Canadian Rockies, Winter Ice Activity. The 1996-1997 winter in the Canadian Rockies turned out to be perhaps the most prodigious season ever—not for the new route total (which was less than half of each of the previous three seasons), nor for the number of established routes formed (most venues north of Lake Louise were well below average), but for the mass of climbers that descended upon the area beginning in early February.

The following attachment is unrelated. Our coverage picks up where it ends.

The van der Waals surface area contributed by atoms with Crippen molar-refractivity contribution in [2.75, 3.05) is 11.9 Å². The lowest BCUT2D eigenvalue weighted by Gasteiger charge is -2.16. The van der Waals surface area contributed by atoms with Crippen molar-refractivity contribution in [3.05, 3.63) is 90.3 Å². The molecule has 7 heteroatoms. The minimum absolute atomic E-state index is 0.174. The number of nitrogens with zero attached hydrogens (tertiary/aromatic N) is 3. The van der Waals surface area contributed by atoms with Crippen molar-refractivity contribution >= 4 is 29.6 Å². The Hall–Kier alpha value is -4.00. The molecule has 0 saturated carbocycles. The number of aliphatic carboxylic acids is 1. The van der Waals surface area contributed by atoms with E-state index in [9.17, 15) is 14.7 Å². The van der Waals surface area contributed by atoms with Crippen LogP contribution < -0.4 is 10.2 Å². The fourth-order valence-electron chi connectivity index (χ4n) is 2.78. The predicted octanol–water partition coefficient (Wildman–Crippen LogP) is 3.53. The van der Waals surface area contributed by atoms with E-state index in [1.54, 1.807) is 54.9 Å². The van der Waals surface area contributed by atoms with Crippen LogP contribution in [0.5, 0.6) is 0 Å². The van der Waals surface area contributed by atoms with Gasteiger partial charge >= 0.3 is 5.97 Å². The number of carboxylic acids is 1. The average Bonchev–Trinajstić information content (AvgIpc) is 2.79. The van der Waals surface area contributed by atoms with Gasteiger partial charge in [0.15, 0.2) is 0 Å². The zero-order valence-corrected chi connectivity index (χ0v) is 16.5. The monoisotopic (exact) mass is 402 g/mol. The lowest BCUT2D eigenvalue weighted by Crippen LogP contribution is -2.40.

By late October The Terminator (150 meters, V WI 6) formed for the first time since 1986 on Mount Rundle near Banff. Added to the mix, the Troubled Dreams (WI 6+ M8) start to The Replicant (145 meters, V WI 6+) formed up as easy Grade 5 ice. And if that wasn’t enough, by mid-December the ephemeral Sea of Vapors (165 meters, V WI 7+) came into being with nothing but fat, solid ice, thus becoming the easiest line on the wall (WI 5-). Other Rundle plums like La Goute (50 meters, IV WI 6+) and Shampoo Planet (190 meters, III 5.9+ WI 3R) also formed alongside several new mixed routes. An early report in Climbing magazine and endless raving on the Internet brought the visiting climbers by the busload. The early reports stated it was a banner year for the Rockies. Yet aside from The Rundle area and The Vermilion Pass region in Kootenay Park, the rest of the range was rather dry. Combine this with extended periods of high avalanche hazard, bitter cold and deep snow, and the throngs were confined to a rather small selection of routes that centered around the Rundle Wall. As soon as the cold spell snapped in early February all three of the major Rundle routes had line-ups virtually every day of the week for the rest of the winter. The carnage was so great that by mid-March climbers were leaving the car by 1 a.m. only to shiver in the pre-dawn dark for three hours just to lay claim to their route of choice. The Terminator area has for years been know as simply The Terminator Wall or, more recently, The Rundle Wall. However, after this season’s circus a more appropriate name became required and was applied by Tim Pochay. It is now known as The Trophy Wall.